Overmatched Redskins chip away to victory Lohmiller's 5 FGs pace 15-13 victory

October 26, 1992|By Vito Stellino | Vito Stellino,Staff Writer

MINNEAPOLIS -- Chip Lohmiller knows how to throw a grand homecoming party.

The Washington Redskins were battered and banged up, but not beaten yesterday because Lohmiller kicked five field goals, including a 49-yarder with 1:09 left, in the Metrodome where he first made a name for himself as a kicker for the University of Minnesota.

It gave the Redskins a tense 15-13 victory even though Minnesota's defense overwhelmed the Redskins' makeshift offensive line and hit quarterback Mark Rypien on virtually every pass play.

"We're thrilled and we're wore out," Redskins coach Joe Gibbs said. "We're tired. We're beat up. We're everything. It was really a kind of blood-and-guts battle, an old-time football game."

The Redskins were facing one of the best pass-rushing defensive lines in the NFL without three starting offensive linemen.

They went into the game with Jim Lachey and Jeff Bostic sidelined and lost left guard Joe Jacoby with a pinched nerve in his neck on the last play of the first quarter.

That left the Redskins overmatched against the Vikings' line of Chris Doleman, John Randle, Henry Thomas and Al Noga.

"They're obviously an extremely quick front four," offensive line coach Jim Hanifan said. "They pose a lot of problems."

Mo Elewonibi, who held his own against Philadelphia's Clyde Simmons last week in his first start, couldn't contain Doleman even though he had a lot of help from the tight ends. He didn't even try to use an ankle he injured in the first quarter as an excuse.

"It was kind of ugly out there, but we'll take the win. I guess it wasn't a pretty sight," Elewonibi said.

The team bore little resemblance to the Redskins team that crushed the Buffalo Bills, 37-24, in Super Bowl XXVI last January in their last game in the Metrodome.

Only Lohmiller was the same. He had kicked field goals of 34, 25 and 39 in his only other game in the Metrodome since he left college.

Rypien, who passed for 292 yards in the Super Bowl, was limited to 148 in this game. Although he was sacked only twice, he suffered a knee injury early in the second quarter and was pressured every time he stepped back to pass.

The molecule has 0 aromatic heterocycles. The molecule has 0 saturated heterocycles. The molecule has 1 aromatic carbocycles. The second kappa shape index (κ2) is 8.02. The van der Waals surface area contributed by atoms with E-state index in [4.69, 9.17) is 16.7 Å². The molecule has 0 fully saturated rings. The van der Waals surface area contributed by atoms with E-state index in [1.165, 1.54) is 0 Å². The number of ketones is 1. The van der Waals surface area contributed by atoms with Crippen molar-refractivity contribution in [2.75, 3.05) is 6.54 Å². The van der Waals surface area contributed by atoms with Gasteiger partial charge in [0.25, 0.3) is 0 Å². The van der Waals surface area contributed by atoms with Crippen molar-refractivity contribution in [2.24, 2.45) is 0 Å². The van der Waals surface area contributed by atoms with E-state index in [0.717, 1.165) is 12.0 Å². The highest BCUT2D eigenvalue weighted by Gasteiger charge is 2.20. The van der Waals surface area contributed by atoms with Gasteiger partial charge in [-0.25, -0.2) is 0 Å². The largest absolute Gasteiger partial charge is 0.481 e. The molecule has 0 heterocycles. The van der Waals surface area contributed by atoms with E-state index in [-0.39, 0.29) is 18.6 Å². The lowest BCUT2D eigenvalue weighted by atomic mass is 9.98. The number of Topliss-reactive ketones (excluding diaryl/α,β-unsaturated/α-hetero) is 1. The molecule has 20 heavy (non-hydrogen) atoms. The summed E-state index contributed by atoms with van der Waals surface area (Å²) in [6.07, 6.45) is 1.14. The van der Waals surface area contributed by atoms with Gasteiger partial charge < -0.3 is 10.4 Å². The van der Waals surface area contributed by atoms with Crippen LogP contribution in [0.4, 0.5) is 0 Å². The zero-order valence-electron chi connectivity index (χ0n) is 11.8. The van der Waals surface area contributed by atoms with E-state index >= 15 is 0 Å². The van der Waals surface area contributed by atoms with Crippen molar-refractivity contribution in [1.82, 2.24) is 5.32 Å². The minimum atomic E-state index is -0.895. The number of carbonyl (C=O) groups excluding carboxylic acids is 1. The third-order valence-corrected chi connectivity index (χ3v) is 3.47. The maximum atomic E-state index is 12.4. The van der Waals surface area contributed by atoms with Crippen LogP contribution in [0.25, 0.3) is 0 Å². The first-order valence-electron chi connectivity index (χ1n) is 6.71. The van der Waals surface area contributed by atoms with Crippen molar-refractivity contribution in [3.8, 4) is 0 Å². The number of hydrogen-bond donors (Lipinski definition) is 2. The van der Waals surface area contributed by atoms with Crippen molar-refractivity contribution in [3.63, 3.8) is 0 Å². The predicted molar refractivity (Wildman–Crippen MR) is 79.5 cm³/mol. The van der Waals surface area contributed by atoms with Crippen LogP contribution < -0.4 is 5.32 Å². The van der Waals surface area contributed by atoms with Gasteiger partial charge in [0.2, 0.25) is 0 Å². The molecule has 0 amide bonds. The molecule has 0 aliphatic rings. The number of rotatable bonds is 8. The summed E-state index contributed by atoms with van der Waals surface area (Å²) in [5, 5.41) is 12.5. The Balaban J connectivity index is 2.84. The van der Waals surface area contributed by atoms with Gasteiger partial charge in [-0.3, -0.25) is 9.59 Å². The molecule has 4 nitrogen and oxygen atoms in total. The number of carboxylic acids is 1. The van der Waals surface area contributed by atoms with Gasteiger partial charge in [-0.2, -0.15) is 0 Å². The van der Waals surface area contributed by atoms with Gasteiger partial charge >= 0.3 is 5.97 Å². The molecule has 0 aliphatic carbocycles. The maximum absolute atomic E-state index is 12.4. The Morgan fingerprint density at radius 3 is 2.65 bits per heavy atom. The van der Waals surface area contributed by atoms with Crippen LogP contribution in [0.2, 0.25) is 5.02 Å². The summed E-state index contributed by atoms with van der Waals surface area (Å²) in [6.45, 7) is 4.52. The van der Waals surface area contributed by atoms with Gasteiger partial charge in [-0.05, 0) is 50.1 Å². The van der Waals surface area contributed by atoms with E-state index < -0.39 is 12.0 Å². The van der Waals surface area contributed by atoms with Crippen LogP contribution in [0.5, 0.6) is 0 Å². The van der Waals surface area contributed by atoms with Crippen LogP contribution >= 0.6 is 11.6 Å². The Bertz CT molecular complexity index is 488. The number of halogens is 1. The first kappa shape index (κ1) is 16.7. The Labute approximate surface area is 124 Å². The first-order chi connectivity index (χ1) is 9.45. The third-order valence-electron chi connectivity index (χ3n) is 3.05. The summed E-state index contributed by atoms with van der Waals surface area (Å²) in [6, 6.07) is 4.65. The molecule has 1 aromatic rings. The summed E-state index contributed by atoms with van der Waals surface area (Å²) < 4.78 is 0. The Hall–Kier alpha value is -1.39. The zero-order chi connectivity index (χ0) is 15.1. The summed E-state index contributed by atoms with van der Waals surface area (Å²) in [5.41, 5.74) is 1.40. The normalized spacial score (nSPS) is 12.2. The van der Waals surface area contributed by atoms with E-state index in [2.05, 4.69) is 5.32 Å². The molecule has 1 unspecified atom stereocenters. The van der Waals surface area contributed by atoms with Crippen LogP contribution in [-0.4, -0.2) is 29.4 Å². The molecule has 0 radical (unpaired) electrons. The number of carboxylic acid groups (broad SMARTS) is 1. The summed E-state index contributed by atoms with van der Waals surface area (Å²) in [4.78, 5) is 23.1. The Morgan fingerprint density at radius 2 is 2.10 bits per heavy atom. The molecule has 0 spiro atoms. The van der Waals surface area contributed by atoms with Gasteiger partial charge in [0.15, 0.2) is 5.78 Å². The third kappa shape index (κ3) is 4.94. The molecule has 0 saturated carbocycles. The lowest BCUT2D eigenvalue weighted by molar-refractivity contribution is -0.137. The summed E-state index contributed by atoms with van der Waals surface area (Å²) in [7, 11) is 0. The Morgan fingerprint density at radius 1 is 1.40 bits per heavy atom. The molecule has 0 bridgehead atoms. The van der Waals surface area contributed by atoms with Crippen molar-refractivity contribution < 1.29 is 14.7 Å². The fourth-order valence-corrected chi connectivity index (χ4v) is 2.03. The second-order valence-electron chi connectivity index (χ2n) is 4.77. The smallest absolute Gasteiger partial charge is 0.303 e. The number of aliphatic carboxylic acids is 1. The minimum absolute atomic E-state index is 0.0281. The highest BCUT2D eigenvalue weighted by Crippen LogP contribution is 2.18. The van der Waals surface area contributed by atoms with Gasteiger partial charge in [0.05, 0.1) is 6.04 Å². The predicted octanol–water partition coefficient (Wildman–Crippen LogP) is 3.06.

That contributed to the Redskins' inability to reach the end zone even though the defense came up with three first-half turnovers.

They had fourth-down plays on the Minnesota 5, 35, 7 and 27 in the first half when Lohmiller came in to kick.

Lohmiller, who bought 55 tickets for relatives including his parents and grandparents, boomed kicks of 22, 52, 25 and 45 yards to give the Redskins a 12-0 halftime lead.

In effect, the Redskins asked the defense to hold the lead in the second half. It was obvious they weren't going to score many more points.

A punt that took a bounce and hit Sidney Johnson set up a Vikings field goal and Minnesota then drove 42 yards for a fourth-period touchdown to cut the deficit to 12-10.

On the Vikings' next drive, they took over on their 19 and marched to the 24 where Fuad Reveiz kicked a 41-yard field goal to give the Vikings a 13-12 lead with 2:28 left.

The way the Vikings were dominating the Redskins' offense, that appeared to be the game-winner.

On the ensuing kickoff, though, Reveiz made a critical error. Trying to kick it long and deep to the corner, he mishit the ball and kicked it out of bounds, giving the Redskins a first down on their 35.

"That's a cardinal sin for a kicker," Rypien said. "As well as he was kicking, that surprised me. That was a blessing for us, getting the ball at the 35. We knew we weren't in a panic situation."

The Redskins knew they only had to go 25 yards to get into Lohmiller's range. But when Rypien got a big rush and threw the first-down pass into the ground, the lead looked safe.

On second down, Doleman put a big rush on Rypien and as he was backpedaling, he had to throw off his back foot. He just lofted the ball in the direction of Art Monk, who caught it for a 20-yard gain.

"Great players made big plays," said Tony Dungy, the Vikings' defensive coordinator. "Monk's made a lot of them and the quarterback's made a lot of them. That's why they were in the Super Bowl last year."

Rypien, though, talked as if the play was nothing special.

"You read the corner on Gary [Clark] for coverage. He ran with Gary [who was double covered]. You knew you had one on one with Art with the whole field wide open. It was good coverage. It was just a matter of putting it out there. The guy's [Carl Lee of the Vikings] decision is to go through Art and cause a penalty or he [Monk] catches it for a first down," Rypien said.

Monk caught it to give the Redskins a first down on the Minnesota 45. On second down, Rypien scrambled 11 yards for a first down on the 34. Rather than run out of bounds, he opted to leap forward for additional yardage and paid the price, staying down for several seconds before the two-minute warning.

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